Soccer Fans Key to Imminent Cairo Street Battle

The coming hours could determine whether embattled Egyptian President Hosni Mubarak's opponents and particularly the ultras, fanatic soccer fans of rival Cairo clubs Al Ahly and Al Zamalek, have the wherewithal to fight the apparently trained pro-Mubarak forces.

The ultras are one of the few, if not the only group among Mubarak's opponents, that not only have an organization but are battle-hardened street fighters as opponents and supporters of Mubarak gear up for a major confrontation in downtown Cairo.

Mubarak, steeled by 30 years in power and ruthless, could win battle if the opposition and the ultras don't have the wherewithal for what is likely to be a brutal fight. Mubarak has nothing more to lose. He's become a domestic and international pariah whether he stays in power or resigns.

The ultras are a key part of the alliance of youth activists, Islamists, and workers rebelling against Mubarak because of his failure to alleviate poverty, eradicate corruption and provide jobs as well as its employment of repression and torture to stymie opposition.

Al Ahly’s ultras last week issued a statement that as an organization it was determined to remain non-political, but that its members were free as individuals to participate in the protests. “The group emphasizes that its members are free in their political choices,” the group said in a statement on Facebook said.

Established in 2007, the ultras -- modelled on Italy’s autonomous, often violent fan clubs -- have proven their metal in confrontations with the Egyptian police, who charge that criminals and terrorists populate their ranks.

“There is no competition in politics, so competition moved to the soccer pitch. We do what we have to do against the rules and regulations when we think they are wrong,” an El Ahly ultra said last year after his group overran a police barricade trying to prevent it from bringing flares, fireworks and banners into the stadium. “You don’t change things in Egypt talking about politics. We’re not political, the government knows that and has to deal with us,” he adds.


  1. In the spirit of Oxford debate, thanks for the opportunity to encounter the political apotheosis of soccer from a European point of view arising from the glories of the 100 Years War,

    The above article notesL
    "As Egyptian opposition forces jockey for position in Mubarak’s heyday, the Islamist Muslim Brotherhood, the country’s main opposition force, is certin to emerge as a key player.

    The Brotherhood already has exerted its influence over the team. Players pray before games for God’s intervention and offer up prayers of thanks for goals and victories. To join the team, players must pass a religious litmus test; “pious behavior” alongside soccer skills is a primary criterion for making the team. “Without it, we will never select any player regardless of his potential,” says coach Hassan Sheheta, who dumped a talented player for visiting a nightclub rather than a mosque. “I always strive to make sure that those who wear the Egypt jersey are on good terms with God.”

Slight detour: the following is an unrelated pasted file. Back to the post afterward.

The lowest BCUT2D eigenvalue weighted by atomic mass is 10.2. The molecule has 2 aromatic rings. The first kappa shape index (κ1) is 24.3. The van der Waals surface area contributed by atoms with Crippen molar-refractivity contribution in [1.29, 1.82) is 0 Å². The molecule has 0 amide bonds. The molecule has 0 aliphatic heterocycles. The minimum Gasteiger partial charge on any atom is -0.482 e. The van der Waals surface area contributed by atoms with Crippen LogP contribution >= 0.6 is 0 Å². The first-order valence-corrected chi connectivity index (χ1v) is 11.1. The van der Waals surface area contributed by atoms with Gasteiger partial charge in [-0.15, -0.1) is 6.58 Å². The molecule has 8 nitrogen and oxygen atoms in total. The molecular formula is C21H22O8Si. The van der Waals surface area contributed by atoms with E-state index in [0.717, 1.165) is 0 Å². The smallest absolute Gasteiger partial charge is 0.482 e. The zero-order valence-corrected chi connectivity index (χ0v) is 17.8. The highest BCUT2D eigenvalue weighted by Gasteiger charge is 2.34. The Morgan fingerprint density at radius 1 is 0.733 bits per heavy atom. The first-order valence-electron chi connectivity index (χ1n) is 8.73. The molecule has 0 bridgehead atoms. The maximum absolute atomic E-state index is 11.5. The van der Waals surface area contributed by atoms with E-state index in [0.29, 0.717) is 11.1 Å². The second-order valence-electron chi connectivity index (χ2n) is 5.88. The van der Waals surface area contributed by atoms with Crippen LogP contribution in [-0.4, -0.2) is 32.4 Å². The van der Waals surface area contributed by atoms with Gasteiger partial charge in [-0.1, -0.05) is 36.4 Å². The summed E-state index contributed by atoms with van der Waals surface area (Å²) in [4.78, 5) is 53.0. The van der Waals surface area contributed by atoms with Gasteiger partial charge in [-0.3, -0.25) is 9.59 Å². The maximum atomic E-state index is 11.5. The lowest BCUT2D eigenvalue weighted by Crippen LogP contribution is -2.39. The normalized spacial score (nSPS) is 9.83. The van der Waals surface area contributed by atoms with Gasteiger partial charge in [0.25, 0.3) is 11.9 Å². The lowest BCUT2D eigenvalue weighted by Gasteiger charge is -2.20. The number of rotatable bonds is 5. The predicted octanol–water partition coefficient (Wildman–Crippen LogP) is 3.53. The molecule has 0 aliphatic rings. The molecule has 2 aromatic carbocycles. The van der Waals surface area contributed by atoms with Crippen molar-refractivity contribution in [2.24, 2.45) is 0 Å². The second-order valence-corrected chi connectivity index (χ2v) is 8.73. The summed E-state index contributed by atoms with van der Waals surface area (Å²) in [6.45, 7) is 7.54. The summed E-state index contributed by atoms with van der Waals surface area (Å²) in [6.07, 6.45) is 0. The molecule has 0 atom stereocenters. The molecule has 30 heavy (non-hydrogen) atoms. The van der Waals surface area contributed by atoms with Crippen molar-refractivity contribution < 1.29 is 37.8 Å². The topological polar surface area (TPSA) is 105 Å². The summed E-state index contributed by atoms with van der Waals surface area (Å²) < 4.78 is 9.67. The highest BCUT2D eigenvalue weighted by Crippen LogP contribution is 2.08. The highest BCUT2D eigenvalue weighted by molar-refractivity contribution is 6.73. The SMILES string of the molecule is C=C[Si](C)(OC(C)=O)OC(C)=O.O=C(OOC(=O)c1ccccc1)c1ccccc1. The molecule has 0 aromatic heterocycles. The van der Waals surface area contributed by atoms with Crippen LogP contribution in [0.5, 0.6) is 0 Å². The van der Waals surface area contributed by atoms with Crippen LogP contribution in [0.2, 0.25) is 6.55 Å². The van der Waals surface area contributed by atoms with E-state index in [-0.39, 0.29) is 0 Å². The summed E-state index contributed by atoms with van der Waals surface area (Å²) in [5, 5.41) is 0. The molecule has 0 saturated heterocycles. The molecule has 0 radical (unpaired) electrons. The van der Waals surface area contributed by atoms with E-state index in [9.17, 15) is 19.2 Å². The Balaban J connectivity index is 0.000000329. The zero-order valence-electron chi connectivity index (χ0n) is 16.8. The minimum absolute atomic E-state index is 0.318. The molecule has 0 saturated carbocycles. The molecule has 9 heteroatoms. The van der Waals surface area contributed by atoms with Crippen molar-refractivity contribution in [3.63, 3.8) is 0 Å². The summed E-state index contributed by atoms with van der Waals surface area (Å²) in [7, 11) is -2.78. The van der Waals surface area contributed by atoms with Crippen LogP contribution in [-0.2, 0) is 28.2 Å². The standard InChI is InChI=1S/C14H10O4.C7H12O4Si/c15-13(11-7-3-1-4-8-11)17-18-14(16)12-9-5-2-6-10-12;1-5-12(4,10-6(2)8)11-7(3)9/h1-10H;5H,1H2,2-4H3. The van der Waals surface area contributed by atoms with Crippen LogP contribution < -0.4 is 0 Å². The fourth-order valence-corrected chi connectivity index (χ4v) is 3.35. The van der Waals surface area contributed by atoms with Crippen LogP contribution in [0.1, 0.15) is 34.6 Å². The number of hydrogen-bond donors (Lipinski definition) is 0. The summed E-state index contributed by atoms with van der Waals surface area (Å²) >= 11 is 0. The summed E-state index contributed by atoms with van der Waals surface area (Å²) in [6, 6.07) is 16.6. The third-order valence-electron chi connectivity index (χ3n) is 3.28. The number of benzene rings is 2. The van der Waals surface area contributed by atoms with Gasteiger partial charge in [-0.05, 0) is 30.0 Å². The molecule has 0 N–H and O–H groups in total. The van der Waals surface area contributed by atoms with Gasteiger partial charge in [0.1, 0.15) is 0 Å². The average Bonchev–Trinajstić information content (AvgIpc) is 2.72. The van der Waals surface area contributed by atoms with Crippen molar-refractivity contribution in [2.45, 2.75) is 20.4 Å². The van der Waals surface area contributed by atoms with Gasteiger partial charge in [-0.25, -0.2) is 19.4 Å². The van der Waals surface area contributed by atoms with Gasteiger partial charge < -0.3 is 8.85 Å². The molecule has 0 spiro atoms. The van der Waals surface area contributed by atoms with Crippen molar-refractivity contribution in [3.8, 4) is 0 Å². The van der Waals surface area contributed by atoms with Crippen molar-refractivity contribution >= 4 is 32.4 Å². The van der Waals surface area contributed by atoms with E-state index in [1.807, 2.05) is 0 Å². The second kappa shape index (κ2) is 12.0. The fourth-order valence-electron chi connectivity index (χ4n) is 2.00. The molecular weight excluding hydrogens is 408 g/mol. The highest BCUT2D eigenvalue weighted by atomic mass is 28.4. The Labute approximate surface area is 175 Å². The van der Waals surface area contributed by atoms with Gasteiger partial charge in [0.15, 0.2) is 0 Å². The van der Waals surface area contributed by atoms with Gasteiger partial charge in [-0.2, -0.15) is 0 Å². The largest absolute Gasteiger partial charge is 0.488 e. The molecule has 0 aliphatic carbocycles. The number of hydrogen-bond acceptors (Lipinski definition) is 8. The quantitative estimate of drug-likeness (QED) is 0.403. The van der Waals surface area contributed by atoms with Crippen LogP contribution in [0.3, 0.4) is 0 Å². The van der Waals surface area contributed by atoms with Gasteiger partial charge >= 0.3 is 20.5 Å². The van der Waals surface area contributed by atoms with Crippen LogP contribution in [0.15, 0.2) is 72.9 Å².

Though critical of tricky US wishy washy tightrope walking efforts to preserve support for Arab Israeli peace stemming from Carter days, does not this "pitch" support Fox News side advocacy of fear of a fundamentalist take over spearheaded by the anti-US faction that educated AlQueda's 2nd in command? ...

    What are we in the less soccer infatuated zones to make of the apotheosis of soccer hooliganism as weather vane of war in showing and reinforcing such atavistic fault lines as the Bedouin-Jordanian rift?

    The recent rock-throwing attacks on the Algerian team in their bus on the way to a match suggests what about the role of "football" in North African tribal rivalries that surely must be transcended to approach a viable North African civilization in the 21st century?

    Rather than bringing the glories of fundamentalism to football, let us pray the circles of Christians around praying Muslims, and the protection by Muslims of Christians saying Mass for the dead protesters in Tahrir Square set the stage for the future...

    Amen, secularly.


    The full article, from Henry on Facebook:

    Talking about a Revolution – Football’s role in Egypt protests
    3 Feb, 2011 guest Africa, Internationals, Latest, Politics & Society

  2. Bruce, thanks for your comment. My posting simply described a situation as it is. I am not advocating that the pitch become a platform for religious rivalry or competition. If anything, I would be critical of religion being a criterion for membership in a national team.


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